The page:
Kofi Flexxx: Flowers in the Dark review – jazz-hip-hop ensemble masterminded by Shabaka Hutchings

(Native Rebel)
The Sons of Kemet frontman joins forces with associates including Alan Hawkins and Daisy George in an expansive collaboration that’s more than the sum of its parts

Native Rebel is the label run by Shabaka Hutchings (Sons of Kemet, The Comet Is Coming, Shabaka and the Ancestors), who will be retiring his principal instrument, the tenor sax, at the end of the year. He also produces this debut, credited to Kofi Flexxx, “a creative principle” rather than an artist. It’s probably safe to assume that Hutchings (who also records mononymously as Shabaka) is a key conduit of this expansive, collaborative record, a jazz-adjacent work with elements of improvisation featuring many Hutchings associates.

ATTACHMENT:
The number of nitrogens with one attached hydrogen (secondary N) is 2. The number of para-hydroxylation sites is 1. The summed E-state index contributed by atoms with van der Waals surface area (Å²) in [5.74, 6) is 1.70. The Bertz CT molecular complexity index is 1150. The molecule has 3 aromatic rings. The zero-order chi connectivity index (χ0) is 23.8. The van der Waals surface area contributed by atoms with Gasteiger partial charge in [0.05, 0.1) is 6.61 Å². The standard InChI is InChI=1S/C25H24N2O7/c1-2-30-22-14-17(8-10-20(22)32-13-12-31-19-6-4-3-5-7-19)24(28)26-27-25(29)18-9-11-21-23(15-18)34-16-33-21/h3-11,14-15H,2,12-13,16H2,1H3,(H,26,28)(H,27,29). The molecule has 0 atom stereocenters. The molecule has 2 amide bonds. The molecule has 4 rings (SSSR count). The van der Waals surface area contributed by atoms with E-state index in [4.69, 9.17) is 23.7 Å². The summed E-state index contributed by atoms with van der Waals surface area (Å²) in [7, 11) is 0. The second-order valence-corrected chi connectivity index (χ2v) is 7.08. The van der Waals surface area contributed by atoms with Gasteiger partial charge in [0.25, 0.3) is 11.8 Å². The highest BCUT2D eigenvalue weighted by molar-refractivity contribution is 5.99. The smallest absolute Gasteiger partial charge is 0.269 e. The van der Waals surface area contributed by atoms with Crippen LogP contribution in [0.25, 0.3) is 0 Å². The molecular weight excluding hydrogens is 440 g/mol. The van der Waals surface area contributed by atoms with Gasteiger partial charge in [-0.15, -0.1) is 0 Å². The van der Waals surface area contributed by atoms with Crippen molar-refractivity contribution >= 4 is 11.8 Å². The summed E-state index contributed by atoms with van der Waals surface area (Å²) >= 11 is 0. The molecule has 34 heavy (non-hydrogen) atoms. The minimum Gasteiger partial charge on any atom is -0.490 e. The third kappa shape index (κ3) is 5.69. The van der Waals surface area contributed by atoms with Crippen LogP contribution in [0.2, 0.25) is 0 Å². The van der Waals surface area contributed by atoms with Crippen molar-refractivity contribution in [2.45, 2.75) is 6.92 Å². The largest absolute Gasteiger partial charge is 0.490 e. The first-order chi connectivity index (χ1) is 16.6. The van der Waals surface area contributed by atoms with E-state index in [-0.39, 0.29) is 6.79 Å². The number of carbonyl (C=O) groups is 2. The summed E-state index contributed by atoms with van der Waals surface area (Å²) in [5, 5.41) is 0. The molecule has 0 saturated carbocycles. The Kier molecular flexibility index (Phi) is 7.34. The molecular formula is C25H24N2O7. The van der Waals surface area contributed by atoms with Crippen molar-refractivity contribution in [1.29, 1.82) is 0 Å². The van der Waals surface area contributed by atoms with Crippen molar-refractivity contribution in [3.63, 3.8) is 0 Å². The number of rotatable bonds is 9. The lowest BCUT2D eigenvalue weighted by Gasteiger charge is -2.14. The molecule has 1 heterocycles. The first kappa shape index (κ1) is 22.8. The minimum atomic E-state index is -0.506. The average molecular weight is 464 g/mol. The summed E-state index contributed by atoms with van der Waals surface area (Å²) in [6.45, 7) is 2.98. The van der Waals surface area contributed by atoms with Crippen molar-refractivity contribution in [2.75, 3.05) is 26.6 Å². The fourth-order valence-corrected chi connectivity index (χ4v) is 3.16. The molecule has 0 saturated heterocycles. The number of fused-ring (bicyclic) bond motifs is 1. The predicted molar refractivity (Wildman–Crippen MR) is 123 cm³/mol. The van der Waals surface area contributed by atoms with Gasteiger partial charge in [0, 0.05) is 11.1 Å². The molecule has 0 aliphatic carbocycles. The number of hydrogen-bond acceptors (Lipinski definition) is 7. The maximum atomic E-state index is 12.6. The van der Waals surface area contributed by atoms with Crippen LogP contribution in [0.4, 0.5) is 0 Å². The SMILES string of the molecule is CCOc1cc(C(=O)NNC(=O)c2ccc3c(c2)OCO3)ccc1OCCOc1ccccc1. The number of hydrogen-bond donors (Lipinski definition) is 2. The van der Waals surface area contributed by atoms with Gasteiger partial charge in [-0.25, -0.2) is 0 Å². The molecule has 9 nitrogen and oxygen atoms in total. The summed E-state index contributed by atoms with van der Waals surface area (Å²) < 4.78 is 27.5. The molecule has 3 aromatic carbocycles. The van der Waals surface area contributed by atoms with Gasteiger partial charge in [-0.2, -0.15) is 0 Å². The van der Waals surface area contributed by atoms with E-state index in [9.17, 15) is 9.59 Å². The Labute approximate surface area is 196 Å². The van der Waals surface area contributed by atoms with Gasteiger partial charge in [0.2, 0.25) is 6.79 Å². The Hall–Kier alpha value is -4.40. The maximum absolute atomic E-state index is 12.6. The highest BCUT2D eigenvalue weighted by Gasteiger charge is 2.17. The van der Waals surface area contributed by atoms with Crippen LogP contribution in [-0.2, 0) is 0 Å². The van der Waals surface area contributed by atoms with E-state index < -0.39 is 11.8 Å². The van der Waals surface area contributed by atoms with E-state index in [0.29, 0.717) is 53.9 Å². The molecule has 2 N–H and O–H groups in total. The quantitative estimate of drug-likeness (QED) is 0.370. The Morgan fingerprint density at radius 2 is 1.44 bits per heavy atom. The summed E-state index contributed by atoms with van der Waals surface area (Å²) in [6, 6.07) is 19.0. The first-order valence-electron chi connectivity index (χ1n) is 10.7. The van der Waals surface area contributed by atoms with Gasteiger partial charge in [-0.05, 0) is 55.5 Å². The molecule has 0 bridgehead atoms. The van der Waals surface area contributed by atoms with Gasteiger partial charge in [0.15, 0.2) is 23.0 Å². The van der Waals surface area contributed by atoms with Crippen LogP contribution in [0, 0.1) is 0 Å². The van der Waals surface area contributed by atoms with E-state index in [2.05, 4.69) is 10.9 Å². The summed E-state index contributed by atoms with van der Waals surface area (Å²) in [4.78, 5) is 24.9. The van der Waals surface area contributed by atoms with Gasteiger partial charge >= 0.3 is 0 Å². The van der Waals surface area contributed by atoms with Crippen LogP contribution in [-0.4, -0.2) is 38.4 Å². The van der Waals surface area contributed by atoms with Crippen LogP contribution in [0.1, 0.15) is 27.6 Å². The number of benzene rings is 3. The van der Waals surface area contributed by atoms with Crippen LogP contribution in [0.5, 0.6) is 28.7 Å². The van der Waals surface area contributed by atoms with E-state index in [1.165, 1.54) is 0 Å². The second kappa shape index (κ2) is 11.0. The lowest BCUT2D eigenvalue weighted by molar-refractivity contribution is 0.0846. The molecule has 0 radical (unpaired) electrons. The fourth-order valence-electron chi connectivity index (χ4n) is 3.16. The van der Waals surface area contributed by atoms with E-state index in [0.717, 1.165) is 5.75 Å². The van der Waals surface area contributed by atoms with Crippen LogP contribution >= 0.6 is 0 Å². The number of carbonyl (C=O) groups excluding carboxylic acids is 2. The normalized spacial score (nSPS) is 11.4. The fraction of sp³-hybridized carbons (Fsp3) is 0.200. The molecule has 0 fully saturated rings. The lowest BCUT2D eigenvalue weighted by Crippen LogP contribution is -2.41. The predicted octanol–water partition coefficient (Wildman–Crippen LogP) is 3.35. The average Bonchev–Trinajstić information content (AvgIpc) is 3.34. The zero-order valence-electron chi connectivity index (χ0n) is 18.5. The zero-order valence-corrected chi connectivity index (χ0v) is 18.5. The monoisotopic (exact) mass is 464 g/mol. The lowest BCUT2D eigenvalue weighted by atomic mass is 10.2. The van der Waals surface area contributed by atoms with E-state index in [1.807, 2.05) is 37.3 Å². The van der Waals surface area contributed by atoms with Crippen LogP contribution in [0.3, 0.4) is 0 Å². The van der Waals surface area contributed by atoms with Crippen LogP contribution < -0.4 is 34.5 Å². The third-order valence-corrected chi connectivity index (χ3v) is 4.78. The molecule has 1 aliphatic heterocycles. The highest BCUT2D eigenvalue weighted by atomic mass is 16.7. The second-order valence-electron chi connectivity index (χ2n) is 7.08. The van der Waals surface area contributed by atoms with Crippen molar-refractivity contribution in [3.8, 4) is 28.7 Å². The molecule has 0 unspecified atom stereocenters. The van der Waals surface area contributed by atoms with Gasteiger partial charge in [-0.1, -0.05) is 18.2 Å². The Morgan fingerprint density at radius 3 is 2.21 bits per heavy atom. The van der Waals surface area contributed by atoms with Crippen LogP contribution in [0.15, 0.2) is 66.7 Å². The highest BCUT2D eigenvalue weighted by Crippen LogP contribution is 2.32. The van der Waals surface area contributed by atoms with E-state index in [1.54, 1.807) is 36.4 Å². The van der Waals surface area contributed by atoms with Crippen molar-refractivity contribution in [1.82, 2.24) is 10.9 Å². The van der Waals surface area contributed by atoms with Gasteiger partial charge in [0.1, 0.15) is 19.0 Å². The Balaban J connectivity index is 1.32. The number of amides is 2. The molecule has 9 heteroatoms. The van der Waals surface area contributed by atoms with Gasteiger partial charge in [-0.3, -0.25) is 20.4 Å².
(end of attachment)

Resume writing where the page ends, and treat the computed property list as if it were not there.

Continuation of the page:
Poet Anthony Joseph lends eloquent righteousness to By Now (Accused of Magic), a percussive broadside in which Alex Hawkins’s piano trades off against Ross Harris’s flute. More acerbic lyricism comes from NYC rapper Billy Woods on Apothecary, a murky and restless jazz-hop cut that has an echo in Hutchings’s guest spot on the forthcoming Woods LP under the name Armand Hammer. Throughout, the core Flexxx ensemble – Hawkins and Harris, plus drummer Jas Kayser and bassist Daisy George – conjoin then fall away, making way for one another on a project that is intentionally more than the sum of its parts. Just as arresting as the hip-hop content is Aim, a sinuous outing where sonorous South African vocalist Siyabonga Mthembu daubs low-key intonations over the impressionist piecework of the players.

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